Simple Procedure for writing Lewis Structures – Lewis Structures for nitrogen dioxide (NO2) | Chemistry Net

# Simple Procedure for writing Lewis Structures – Lewis Structures for nitrogen dioxide (NO2)

Simple Procedure for writing Lewis Structures – Lewis Structures for nitrogen dioxide (NO2)

# Simple Procedure for writing Lewis Structures – Lewis Structures for nitrogen dioxide (NO2)

A simple procedure for writing Lewis structures is given in a previous article entitled “Lewis Structures and the Octet Rule”.

Several worked examples relevant to this procedure were given in previous posts please see the Sitemap - Table of Contents (Lewis Electron Dot Structures).

Another example for writing Lewis structures following the above procedure is given below:

Let us consider the case of  nitrogen dioxide NO2 NO2 is a red-brown gas with a pungent and irritating odour. Let us draw the Lewis dot structures of NO2 molecule (resonance structures of nitrogen dioxide):

It is one of the most prevalent oxides of nitrogen, NO is the other one. Both are toxic gases with NO2 being a highly reactive oxidant and corrosive. NO2 forms quickly from emissions from cars, power plants and off-road equipment. NO2   can also come from appliances inside homes that burn fuels such as gas, kerosene and wood. In general, the NOx gases  are believed to worsen asthmatic conditions and bronchitis, react with the oxygen in the air to produce ground-level ozone, which is also an irritant and eventually form nitric acid when dissolved in water. When dissolved in atmospheric moisture the result is acid rain which can damage trees and crops, entire forest ecosystems, lakes.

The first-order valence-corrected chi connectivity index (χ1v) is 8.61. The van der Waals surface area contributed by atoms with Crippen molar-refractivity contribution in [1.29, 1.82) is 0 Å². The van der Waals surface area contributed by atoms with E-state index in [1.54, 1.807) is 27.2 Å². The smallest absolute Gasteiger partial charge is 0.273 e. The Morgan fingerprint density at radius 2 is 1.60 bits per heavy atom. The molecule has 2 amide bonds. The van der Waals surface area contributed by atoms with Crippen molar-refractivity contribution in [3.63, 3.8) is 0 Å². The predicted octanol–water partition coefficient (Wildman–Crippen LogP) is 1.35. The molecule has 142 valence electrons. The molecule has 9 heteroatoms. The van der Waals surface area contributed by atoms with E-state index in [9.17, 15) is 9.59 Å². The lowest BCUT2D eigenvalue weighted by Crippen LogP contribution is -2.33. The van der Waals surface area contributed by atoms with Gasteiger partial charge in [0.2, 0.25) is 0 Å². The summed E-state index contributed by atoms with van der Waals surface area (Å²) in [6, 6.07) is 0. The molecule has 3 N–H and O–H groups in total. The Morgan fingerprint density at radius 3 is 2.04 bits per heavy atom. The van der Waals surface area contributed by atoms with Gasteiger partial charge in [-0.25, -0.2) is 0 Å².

Step 1: The central atom will be the N atom since it is the less electronegative. Connect the atoms with single bonds:

Step 2: Calculate the # of electrons in π bonds (multiple bonds) using formula (1) in the article entitled “Lewis Structures and the Octet Rule”.

Where n in this case is 3 since NO2 consists of three atoms.

Where V = (5 + 6 + 6 ) = 17

Therefore, P = 6n + 2 – V = 6 * 3 + 2 – 17 = 3   Thus, there are 2 π electrons in NO2  and a lone electron.

Therefore, there is a double bond and a lone electron that is not involved in multiple bonding  and 1 double bond must be added to the structure of Step 1 and a lone electron.

Step 3 & 4: One double bond must therefore be placed to the structure in Step1. Therefore, the Lewis dot structures of nitrogen dioxide NO2 are as follows:

As it can be seen above the Lewis dot structures of nitrogen dioxide do not obey the octet rule. The N atom has 7 electrons around it (violation of the octet rule).

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